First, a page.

Max Reveal Needs More Surprises: Wall Street still unimpressed by WBD
WBD shares have fallen since “Max” Day, which promised better technology — and not much else.
While apparently no one likes the new HBO Max name “Max” (well, almost no one), Wall Street reacted to Wednesday’s rebrand with a bigger “meh” than most.
On April 12th, also known as Max Day, shares of Warner Bros. Discovery ( WBD ) opened at $15.08. By Thursday’s close, WBD closed at $14.04, even despite an afternoon rally. That’s not a big drop on a dollar-for-dollar basis, but WBD shares are down nearly 7 percent. In the same time frame, the S&P 500 rose a hair.
As the 2009 Warner Bros. rom-com Max would say, “(They’re) just not that into you.”
Even with the decline, some media analysts would say WBD stock is still overpriced. On April 13, New York-based Rosenblatt Securities sent a note to investors, obtained by IndieWire, that reiterated WBD as a “sell” stock with a long-term price target of just $11 per share.
These analysts weren’t too impressed by Max’s big reveal, a presentation that contained “a few surprises,” they wrote. This includes the name – we all saw it coming – and some already leaked programming decisions. The boutique research and investment banking firm summed up its concerns: “We continue to see a difficult path for streaming growth to fully offset pay-TV pressure.”
Rosenblatt doesn’t seem to think management will meet its target of 130 million DTC subscribers by 2025, but Warner Bros. Discovery president and CEO David Zaslav reiterated that guidance at Max Day on CNBC. Rosenblatt also pegged Warner Bros.’ Shazam 2 as a $150 million loss, but an insider told IndieWire that the film’s budget and marketing costs were overstated, and the loss is closer to $90-95 million.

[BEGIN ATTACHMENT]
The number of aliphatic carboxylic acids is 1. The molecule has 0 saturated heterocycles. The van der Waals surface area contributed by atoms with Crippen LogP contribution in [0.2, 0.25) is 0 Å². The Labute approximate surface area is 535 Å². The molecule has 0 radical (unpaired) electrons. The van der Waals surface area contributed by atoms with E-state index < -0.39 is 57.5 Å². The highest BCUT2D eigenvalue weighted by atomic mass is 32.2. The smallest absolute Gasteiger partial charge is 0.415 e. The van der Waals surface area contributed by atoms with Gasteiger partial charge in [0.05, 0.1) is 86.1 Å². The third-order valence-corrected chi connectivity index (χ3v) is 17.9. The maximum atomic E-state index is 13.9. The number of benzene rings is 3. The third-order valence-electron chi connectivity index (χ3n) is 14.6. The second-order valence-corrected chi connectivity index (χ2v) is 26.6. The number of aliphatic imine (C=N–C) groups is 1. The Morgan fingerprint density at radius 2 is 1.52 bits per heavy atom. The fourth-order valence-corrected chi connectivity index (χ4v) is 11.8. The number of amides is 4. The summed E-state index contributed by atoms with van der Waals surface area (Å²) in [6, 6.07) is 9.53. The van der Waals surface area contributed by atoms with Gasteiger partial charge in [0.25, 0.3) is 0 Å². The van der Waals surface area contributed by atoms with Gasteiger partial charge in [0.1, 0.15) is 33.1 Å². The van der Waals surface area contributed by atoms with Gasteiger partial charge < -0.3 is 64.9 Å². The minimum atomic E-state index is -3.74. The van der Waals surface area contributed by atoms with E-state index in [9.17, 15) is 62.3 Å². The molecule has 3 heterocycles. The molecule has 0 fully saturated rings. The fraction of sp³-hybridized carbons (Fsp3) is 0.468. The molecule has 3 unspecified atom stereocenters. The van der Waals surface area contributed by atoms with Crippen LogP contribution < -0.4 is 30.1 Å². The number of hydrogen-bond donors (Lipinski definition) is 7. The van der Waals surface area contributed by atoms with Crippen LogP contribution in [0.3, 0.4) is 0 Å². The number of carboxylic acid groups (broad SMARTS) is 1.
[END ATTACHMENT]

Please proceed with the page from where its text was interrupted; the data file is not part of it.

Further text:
In a statement on Thursday, financial services giant UBS maintained its previous $15 target on WBD and a “neutral” or “hold” rating. As a result of the Max rebrand, UBS expects to see a spike in short-term direct consumer losses for Max marketing alone.
About four weeks ago, stock analysts at Wells Fargo upgraded WBD stock to a “Buy” rating, raising their price target from $13 to $20 per share, based on the company’s cost-saving opportunities and cash. At the same time, Macquarie Financial Group’s target was $22.
In summary, WBD: buy, sell, obsession It lasts. No wonder stocks aren’t soaring after Wednesday’s big dog-and-pony show.
The name of the new platform itself does not inspire much confidence. ‘Max’ may not generate the rapid-fire lines of ‘Peacock’ or ‘Freevee’, but its online detractors stand. Bryan Sullivan, legal strategist at Early Sullivan, likes it.
“From a branding perspective, it’s easier to say ‘Max.’ One syllable, one word,” said the litigator, who has practiced extensively in the fields of entertainment and intellectual property. “Now this might be a joke because you’re used to ‘HBO Max.’
“Simple” and “straightforward” are good (Sullivan says “easy to say, not complicated, not weird”). He believes that in two years, “Max” will become second nature to everyone. (Disclosure: Sullivan is a WBD shareholder, buys and holds.)
What really matters is the excitement that future productions bring. “No one will really care about (the name),” he said. “They’re just going to focus on the promoted content and then talk about how great Max is.”
But before we get a new Harry Potter, we have the joke. As:
Hopefully Peacock doesn’t get the idea. https://t.co/K3ao0Q3Mj5
– Matt Goldich (@MattGoldich) April 12, 2023
Dying laughing that the new branding is from “HBO Max” to “Max is where you can find HBO stuff.” pic.twitter.com/Fp4X7t2c4N
— Jeff Zhang 张佶润 (@strangeharbors) April 12, 2023
Renaming HBO Max to Max is like changing Hermes Handbag to Handbag. https://t.co/PpHoY2K5xF
— Mrs. Betty Bowers (@BettyBowers) April 13, 2023
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